By Christina Seidel, CSFD Public Education Officer
When Francis Scott Key wrote about “the bombs bursting in air” he probably didn’t foresee anyone getting hurt in future celebrations of our nation’s independence.
Still, what would a good, old-fashioned Independence Day celebration be without fireworks?
Since the College Station Fire Department wants safety to be everyone’s priority, here are five tips to help you celebrate safely through the dawn’s early light.
1. Note the location of fireworks stands.
By Robert Mumford, Battalion Chief/CSFD Public Information Officer
The College Station Fire Department’s newest fire engine offers improved safety and visibility features, and its advanced technology enhances our ability to protect our citizens.
The $638,000 Pierce Velocity engine went into service last week at Fire Station No. 4 near Easterwood Airport. The truck carries 500 gallons of water, pumps 1,500 gallons per minute, and has a compressed air foam system for the suppression of all types of fires.
The year was 1979.
The Pittsburgh Steelers broke my heart by beating the Dallas Cowboys in Super Bowl XIII, 35-31. Sugar Ray Leonard won his first world boxing title. And Tracy Austin became the youngest U.S. Open tennis champion at 16 years old — not much older than me, a fourth grader in Breckenridge, Texas.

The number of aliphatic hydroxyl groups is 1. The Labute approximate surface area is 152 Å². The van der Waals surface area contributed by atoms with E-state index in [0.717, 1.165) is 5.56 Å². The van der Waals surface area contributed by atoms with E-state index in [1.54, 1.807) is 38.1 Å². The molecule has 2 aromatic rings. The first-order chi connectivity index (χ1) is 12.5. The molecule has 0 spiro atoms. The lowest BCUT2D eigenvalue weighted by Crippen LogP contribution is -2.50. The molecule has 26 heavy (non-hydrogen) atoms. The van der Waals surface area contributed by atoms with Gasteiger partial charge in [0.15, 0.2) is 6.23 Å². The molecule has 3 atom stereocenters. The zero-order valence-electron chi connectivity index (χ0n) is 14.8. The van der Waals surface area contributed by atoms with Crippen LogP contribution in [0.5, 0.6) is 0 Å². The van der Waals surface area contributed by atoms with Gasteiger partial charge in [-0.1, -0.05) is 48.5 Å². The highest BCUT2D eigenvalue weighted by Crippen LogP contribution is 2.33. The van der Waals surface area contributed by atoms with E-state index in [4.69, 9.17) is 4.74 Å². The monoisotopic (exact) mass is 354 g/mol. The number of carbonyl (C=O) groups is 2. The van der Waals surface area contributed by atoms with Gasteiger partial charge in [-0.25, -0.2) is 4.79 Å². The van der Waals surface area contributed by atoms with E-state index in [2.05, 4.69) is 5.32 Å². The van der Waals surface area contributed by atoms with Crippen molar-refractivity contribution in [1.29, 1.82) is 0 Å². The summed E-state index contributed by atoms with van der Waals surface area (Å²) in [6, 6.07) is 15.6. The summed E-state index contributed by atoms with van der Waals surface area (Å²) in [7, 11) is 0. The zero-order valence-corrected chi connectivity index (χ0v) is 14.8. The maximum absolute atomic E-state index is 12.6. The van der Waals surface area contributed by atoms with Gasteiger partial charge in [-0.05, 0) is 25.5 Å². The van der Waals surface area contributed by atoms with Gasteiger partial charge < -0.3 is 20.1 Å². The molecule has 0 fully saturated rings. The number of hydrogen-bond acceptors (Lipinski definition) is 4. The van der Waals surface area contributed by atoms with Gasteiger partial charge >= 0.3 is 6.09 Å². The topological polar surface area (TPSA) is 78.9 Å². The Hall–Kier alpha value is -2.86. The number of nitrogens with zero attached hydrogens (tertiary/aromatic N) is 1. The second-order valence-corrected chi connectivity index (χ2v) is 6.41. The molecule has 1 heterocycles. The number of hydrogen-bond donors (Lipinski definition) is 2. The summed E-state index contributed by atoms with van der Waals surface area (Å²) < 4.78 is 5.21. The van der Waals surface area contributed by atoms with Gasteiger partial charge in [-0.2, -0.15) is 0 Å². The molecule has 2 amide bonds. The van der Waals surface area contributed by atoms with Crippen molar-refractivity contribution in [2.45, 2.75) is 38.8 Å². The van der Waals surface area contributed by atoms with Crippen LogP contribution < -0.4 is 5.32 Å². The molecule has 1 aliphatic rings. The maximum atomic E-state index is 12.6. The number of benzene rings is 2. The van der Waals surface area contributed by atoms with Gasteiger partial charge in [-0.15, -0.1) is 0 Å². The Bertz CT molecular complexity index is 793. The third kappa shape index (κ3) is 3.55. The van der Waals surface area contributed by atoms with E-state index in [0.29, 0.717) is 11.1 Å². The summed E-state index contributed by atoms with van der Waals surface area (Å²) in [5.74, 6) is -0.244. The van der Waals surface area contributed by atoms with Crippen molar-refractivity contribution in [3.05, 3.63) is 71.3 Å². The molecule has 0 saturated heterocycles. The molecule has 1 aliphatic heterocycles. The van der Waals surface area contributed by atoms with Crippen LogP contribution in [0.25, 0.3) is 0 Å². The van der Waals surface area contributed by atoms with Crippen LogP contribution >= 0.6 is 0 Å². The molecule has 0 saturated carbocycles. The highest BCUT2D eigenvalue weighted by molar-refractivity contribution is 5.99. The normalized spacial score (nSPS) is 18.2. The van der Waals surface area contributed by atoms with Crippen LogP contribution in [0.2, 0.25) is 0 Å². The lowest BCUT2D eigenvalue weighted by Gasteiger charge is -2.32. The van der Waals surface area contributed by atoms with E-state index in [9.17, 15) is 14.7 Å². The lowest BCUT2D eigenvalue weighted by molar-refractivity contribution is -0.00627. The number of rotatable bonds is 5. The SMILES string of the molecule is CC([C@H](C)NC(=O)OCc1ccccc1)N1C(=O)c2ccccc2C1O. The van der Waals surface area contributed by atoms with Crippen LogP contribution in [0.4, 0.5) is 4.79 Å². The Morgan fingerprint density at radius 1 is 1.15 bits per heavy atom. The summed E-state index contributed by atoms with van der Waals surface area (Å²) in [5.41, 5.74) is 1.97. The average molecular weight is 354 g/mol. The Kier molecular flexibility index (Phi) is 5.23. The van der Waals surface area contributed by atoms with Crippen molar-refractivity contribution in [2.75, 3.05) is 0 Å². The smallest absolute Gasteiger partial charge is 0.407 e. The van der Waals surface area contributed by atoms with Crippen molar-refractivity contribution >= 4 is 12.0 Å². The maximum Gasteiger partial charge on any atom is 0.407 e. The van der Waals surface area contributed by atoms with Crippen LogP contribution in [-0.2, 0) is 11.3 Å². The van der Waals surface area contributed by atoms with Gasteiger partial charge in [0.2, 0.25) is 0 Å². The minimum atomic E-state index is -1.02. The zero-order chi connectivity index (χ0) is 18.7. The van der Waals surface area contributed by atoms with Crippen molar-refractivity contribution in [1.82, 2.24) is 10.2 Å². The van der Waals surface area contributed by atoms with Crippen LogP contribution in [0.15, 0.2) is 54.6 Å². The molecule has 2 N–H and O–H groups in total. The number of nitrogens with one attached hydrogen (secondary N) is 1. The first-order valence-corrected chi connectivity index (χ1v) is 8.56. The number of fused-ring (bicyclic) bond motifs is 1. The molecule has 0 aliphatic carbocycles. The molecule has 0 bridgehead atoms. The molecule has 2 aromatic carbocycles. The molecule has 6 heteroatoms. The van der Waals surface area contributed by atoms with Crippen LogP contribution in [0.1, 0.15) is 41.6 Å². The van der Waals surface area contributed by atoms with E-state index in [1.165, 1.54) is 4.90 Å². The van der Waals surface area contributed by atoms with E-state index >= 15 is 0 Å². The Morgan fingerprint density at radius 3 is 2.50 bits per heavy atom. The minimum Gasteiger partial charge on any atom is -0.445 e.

That same year, Bart Humphreys began his career with the College Station Fire Department.
After more than 35 years of service to the citizens of College Station, Bart will retire on Friday. To put that in perspective, he served under six fire chiefs and seven mayors.
It’s hard to imagine CSFD without Bart.
The College Station City Council will meet on Monday instead of Thursday since many council members and staff will be attending the annual Texas Municipal League conference in Austin later in the week. Here are five items to watch in Monday’s workshop (6 p.m.) and regular (7 p.m.) meetings: (more…)
The following message was authored by Henry Mayo, a surveyor and long-time resident of the Bryan-College Station area. As a surveyor and historian, Henry retrieves information from local, state and national resources to assemble history-themed messages for email subscribers in a series titled “This Week in Brazos County History.” To subscribe to Henry’s email series, click here.
FORMER HRDLICKA/FUGATE FAMILY HOME BURNS (Sept. 22, 1988)
The history book that chronicles the College Station Fire Department’s first 25 years (1970-95) includes the following under notable fire calls from 1988:
“September 22 — A house was totally destroyed at Luther Street and Wellborn Road. The house was near collapse from the intense fire on CSFD’s arrival.”
This home and associated businesses have a rich history. In a 1995 interview archived on the City of College Station’s Project HOLD website, Marilyn Hrdlicka Fugate said she was born in the home on Feb. 22, 1922 and that it was built around 1919 by her father, Ed Hrdlicka. It was located on the west corner of a few hundred acres of land owned by the Hrdlicka family. Marilyn and her husband, Jack Fugate, raised their own family there following World War II.